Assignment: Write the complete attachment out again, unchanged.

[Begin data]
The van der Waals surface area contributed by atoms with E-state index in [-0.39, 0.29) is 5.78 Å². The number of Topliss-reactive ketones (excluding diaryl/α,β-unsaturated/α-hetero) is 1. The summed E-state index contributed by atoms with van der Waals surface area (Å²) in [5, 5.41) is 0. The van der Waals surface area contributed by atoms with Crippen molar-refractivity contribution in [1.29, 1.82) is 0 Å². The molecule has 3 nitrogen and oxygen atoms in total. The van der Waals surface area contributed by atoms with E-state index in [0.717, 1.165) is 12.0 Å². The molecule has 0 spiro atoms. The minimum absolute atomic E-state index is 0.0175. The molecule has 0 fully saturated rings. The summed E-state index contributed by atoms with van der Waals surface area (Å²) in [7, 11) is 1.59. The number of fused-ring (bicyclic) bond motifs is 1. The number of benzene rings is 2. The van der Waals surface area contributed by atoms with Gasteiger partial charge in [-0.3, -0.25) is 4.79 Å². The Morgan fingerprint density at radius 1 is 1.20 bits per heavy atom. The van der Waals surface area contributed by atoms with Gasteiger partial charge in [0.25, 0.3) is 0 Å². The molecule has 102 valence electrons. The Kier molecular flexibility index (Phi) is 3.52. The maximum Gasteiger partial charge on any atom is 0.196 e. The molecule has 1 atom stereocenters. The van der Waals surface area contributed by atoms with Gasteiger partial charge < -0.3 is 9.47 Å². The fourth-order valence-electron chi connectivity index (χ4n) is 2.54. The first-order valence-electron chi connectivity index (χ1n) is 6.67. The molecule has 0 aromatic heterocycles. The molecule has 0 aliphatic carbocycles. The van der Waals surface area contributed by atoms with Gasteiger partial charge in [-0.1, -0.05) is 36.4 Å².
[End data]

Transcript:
The van der Waals surface area contributed by atoms with E-state index in [-0.39, 0.29) is 5.78 Å². The number of Topliss-reactive ketones (excluding diaryl/α,β-unsaturated/α-hetero) is 1. The summed E-state index contributed by atoms with van der Waals surface area (Å²) in [5, 5.41) is 0. The van der Waals surface area contributed by atoms with Crippen molar-refractivity contribution in [1.29, 1.82) is 0 Å². The molecule has 3 nitrogen and oxygen atoms in total. The van der Waals surface area contributed by atoms with E-state index in [0.717, 1.165) is 12.0 Å². The molecule has 0 spiro atoms. The minimum absolute atomic E-state index is 0.0175. The molecule has 0 fully saturated rings. The summed E-state index contributed by atoms with van der Waals surface area (Å²) in [7, 11) is 1.59. The number of fused-ring (bicyclic) bond motifs is 1. The number of benzene rings is 2. The van der Waals surface area contributed by atoms with Gasteiger partial charge in [-0.3, -0.25) is 4.79 Å². The Morgan fingerprint density at radius 1 is 1.20 bits per heavy atom. The van der Waals surface area contributed by atoms with Gasteiger partial charge in [0.25, 0.3) is 0 Å². The molecule has 102 valence electrons. The Kier molecular flexibility index (Phi) is 3.52. The maximum Gasteiger partial charge on any atom is 0.196 e. The molecule has 1 atom stereocenters. The van der Waals surface area contributed by atoms with Gasteiger partial charge < -0.3 is 9.47 Å². The fourth-order valence-electron chi connectivity index (χ4n) is 2.54. The first-order valence-electron chi connectivity index (χ1n) is 6.67. The molecule has 0 aromatic heterocycles. The molecule has 0 aliphatic carbocycles. The van der Waals surface area contributed by atoms with Gasteiger partial charge in [-0.1, -0.05) is 36.4 Å².